I read your news item about housebuilders being spared the need to test their houses for adequacy of sound resistance (29 August, page 13) and thought, what a shame.
Fancy expecting a poor housebuilder to prove that his building is satisfactory. The notion that a builder should bear the cost of remedial work if the house failed was said to be a worry and might delay the sale. So, are builders seeking the right to build whatever they like, to no particular standard and with no consequences if they do a bad job?

If the House Builders Federation really wants that, it does not deserve to be listened to – except to warn people to steer clear of any builder associated with it. The HBF should be proclaiming from the rooftops that it supports all efforts to improve sound insulation in houses and promote the highest standards, instead of trying to avoid meeting even the minimum standard.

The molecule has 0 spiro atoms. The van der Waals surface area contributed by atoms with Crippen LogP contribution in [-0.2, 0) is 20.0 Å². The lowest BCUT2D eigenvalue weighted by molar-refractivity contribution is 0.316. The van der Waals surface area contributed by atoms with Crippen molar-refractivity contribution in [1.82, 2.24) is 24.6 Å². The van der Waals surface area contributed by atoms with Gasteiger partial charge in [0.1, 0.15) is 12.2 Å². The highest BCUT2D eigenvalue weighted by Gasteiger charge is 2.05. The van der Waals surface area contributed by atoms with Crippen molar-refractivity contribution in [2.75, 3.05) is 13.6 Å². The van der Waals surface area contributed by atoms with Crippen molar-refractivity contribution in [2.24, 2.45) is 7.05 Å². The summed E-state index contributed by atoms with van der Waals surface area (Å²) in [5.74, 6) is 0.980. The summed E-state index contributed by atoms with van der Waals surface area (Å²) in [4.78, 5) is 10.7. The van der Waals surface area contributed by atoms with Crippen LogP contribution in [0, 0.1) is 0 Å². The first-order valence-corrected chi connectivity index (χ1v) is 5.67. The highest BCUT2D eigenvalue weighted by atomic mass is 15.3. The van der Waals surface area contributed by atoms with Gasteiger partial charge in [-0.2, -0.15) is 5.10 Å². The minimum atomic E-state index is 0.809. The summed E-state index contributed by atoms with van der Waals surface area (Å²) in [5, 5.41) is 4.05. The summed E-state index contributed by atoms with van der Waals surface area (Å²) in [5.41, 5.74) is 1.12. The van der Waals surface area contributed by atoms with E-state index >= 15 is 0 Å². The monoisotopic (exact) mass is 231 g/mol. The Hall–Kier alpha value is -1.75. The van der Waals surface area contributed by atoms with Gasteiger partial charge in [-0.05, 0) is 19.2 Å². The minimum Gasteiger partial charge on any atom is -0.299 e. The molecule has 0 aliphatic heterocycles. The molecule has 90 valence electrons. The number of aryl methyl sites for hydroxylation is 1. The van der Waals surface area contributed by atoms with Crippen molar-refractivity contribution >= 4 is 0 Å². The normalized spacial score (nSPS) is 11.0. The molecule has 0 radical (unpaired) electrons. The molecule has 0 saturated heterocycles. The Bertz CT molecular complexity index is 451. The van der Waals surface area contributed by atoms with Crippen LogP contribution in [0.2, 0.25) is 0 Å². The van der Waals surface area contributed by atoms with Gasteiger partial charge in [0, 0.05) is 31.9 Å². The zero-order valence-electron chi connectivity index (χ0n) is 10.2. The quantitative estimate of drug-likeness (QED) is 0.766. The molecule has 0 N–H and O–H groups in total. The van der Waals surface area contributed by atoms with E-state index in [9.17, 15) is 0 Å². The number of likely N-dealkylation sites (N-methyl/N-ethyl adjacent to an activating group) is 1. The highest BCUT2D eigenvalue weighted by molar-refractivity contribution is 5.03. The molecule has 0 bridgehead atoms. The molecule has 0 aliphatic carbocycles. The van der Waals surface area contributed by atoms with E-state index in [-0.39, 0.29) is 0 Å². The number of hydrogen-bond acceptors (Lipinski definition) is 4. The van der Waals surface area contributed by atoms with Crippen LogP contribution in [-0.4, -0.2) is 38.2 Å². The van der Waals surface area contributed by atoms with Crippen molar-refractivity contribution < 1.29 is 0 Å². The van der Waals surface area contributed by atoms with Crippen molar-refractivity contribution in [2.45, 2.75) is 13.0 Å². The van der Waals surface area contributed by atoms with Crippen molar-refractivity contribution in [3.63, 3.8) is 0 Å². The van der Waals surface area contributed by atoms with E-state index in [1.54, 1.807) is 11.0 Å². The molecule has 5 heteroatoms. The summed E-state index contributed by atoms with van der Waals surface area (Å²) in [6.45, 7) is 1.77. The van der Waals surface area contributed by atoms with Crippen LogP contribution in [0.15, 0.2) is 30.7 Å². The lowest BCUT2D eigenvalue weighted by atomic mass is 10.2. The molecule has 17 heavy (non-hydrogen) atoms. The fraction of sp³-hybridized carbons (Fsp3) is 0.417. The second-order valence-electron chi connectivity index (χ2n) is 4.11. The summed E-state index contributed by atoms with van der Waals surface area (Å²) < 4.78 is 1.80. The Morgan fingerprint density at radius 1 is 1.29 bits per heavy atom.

Sound insulation in houses, or lack of it, is a serious problem, as many disputes between neighbours show. Ask any new house owner what their priorities are, and peace and quiet will be higher than you think. It is too late once you've moved in to discover that noise passes through the wall from next door.